Friday, April 10, 2009

Boring is the New Sexy In Banking

It's back to the future in the banking world - that is, if our policymakers are serious about reforming our financial system. The myth that financial "innovation" cannot be stifled, lest the economy stagnate, has now been laid to rest. Financial "innovation" merely allowed bankers to take and spread risks they did not understand, perform regulatory arbitrage, and justify their exorbitant salaries. Paul Krugman and Simon Johnson both make the case that we should end the era of free-for-all casino capitalism, and move back to the type of more stable, boring banking system we had during the postwar period up till 1980. From Krugman:
Before 1930, banking was an exciting industry featuring a number of larger-than-life figures, who built giant financial empires (some of which later turned out to have been based on fraud). This highflying finance sector presided over a rapid increase in debt: Household debt as a percentage of G.D.P. almost doubled between World War I and 1929.

During this first era of high finance, bankers were, on average, paid much more than their counterparts in other industries. But finance lost its glamour when the banking system collapsed during the Great Depression.

The banking industry that emerged from that collapse was tightly regulated, far less colorful than it had been before the Depression, and far less lucrative for those who ran it. Banking became boring, partly because bankers were so conservative about lending: Household debt, which had fallen sharply as a percentage of G.D.P. during the Depression and World War II, stayed far below pre-1930s levels.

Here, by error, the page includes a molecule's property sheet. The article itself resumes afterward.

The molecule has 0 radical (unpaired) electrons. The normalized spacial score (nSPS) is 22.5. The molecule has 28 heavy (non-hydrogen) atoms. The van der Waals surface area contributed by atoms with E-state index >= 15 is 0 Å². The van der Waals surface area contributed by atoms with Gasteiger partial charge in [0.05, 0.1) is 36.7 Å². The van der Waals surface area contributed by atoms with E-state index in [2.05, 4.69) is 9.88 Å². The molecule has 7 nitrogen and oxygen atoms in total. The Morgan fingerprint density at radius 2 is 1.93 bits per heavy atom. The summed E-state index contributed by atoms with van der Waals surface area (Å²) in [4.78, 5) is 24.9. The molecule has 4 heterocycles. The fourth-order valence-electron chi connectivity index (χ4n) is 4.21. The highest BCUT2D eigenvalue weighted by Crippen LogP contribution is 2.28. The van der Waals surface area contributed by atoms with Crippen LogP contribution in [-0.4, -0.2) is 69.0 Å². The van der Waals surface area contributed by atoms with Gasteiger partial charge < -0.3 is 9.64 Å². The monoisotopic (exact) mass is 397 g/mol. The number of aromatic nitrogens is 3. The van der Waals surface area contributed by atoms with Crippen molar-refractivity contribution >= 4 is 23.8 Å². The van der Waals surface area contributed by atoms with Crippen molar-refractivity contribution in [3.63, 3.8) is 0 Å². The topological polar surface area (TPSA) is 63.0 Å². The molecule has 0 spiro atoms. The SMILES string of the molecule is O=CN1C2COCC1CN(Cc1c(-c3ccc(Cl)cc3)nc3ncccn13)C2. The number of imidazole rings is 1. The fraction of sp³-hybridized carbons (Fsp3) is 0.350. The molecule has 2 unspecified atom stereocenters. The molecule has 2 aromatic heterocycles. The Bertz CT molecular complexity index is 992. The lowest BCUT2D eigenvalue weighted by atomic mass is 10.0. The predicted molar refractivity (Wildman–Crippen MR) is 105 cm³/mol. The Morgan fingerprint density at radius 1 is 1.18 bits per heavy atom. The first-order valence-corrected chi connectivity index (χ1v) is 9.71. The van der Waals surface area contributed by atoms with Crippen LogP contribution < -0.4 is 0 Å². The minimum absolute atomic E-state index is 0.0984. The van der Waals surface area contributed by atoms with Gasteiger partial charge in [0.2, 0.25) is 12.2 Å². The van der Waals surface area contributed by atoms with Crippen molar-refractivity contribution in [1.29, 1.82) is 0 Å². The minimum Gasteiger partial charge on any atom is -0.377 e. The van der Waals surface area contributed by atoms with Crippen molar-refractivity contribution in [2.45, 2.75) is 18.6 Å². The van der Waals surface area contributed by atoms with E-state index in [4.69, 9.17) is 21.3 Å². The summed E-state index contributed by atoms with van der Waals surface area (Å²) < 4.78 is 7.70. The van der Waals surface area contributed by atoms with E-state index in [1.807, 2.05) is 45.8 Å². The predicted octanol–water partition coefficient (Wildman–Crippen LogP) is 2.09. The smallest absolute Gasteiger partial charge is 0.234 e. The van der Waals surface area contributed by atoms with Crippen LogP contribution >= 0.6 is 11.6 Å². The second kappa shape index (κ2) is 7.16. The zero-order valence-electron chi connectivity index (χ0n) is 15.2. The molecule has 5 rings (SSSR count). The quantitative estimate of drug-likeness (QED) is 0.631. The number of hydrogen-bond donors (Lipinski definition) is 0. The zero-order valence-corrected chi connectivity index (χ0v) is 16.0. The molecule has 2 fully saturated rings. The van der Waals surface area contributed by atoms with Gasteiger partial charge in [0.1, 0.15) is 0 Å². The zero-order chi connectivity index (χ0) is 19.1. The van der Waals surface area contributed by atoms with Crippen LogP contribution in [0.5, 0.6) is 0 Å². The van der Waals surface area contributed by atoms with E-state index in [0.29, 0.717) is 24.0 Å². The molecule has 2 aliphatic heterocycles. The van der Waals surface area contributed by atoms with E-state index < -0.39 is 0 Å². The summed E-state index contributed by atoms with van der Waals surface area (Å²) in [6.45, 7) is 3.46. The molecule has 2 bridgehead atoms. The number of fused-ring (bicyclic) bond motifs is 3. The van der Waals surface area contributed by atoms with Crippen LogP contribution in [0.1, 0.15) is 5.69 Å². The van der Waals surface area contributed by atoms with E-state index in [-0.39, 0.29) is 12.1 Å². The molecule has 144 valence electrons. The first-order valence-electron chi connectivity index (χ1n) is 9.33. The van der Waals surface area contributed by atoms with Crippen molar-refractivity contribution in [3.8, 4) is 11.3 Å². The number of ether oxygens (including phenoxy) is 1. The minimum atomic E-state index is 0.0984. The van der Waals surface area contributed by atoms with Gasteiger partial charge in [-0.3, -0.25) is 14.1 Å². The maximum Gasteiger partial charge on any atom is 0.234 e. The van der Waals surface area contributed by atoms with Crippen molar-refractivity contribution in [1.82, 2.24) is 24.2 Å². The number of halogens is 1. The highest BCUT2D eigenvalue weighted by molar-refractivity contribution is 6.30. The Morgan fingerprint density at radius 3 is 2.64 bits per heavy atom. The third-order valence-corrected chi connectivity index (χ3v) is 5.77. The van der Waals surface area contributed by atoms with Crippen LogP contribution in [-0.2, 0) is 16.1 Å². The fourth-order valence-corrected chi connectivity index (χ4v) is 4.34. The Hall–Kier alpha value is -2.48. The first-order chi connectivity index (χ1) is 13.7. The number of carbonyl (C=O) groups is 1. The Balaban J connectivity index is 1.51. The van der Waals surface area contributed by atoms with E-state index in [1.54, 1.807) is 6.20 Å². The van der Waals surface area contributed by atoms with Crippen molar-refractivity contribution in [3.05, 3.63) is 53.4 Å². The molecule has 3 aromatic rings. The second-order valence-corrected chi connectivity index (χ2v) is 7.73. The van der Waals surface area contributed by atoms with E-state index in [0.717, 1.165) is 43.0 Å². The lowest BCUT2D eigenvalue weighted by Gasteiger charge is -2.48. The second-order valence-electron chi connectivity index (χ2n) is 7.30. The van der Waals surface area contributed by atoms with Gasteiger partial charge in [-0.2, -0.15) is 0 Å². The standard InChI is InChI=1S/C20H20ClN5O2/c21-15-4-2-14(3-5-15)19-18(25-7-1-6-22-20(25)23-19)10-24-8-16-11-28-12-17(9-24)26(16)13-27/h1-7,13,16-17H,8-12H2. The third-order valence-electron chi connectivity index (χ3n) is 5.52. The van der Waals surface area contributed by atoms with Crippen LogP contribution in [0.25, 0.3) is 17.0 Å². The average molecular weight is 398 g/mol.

Strange to say, this era of boring banking was also an era of spectacular economic progress for most Americans.

After 1980, however, as the political winds shifted, many of the regulations on banks were lifted — and banking became exciting again. Debt began rising rapidly, eventually reaching just about the same level relative to G.D.P. as in 1929. And the financial industry exploded in size. By the middle of this decade, it accounted for a third of corporate profits.

As these changes took place, finance again became a high-paying career — spectacularly high-paying for those who built new financial empires. Indeed, soaring incomes in finance played a large role in creating America’s second Gilded Age....

But my sense is that policy makers are still thinking mainly about rearranging the boxes on the bank supervisory organization chart. They’re not at all ready to do what needs to be done — which is to make banking boring again.

Part of the problem is that boring banking would mean poorer bankers, and the financial industry still has a lot of friends in high places. But it’s also a matter of ideology: Despite everything that has happened, most people in positions of power still associate fancy finance with economic progress.

Can they be persuaded otherwise? Will we find the will to pursue serious financial reform? If not, the current crisis won’t be a one-time event; it will be the shape of things to come.
Simon Johnson strikes a similar note, calling on policymakers to
make banks smaller, less powerful, and much more boring.
Using antitrust laws to break up too-big-to-fail banks into smaller parts, and re-instituting Glass Steagall and the division between commercial banking, which exists as a public utility, and investment banking, which takes on riskier enterprises underwriting securities, would be a good start. Unfortunately, Geithner and Summers seem too enamored with Wall Street to enact these reforms. We can only hope that more politicians can muster the common sense and historical humility that Senator Byron Dorgan did a decade ago, in condemning the repeal of Glass Steagall and deregulatory mania in general as an inevitable step towards a new crash.

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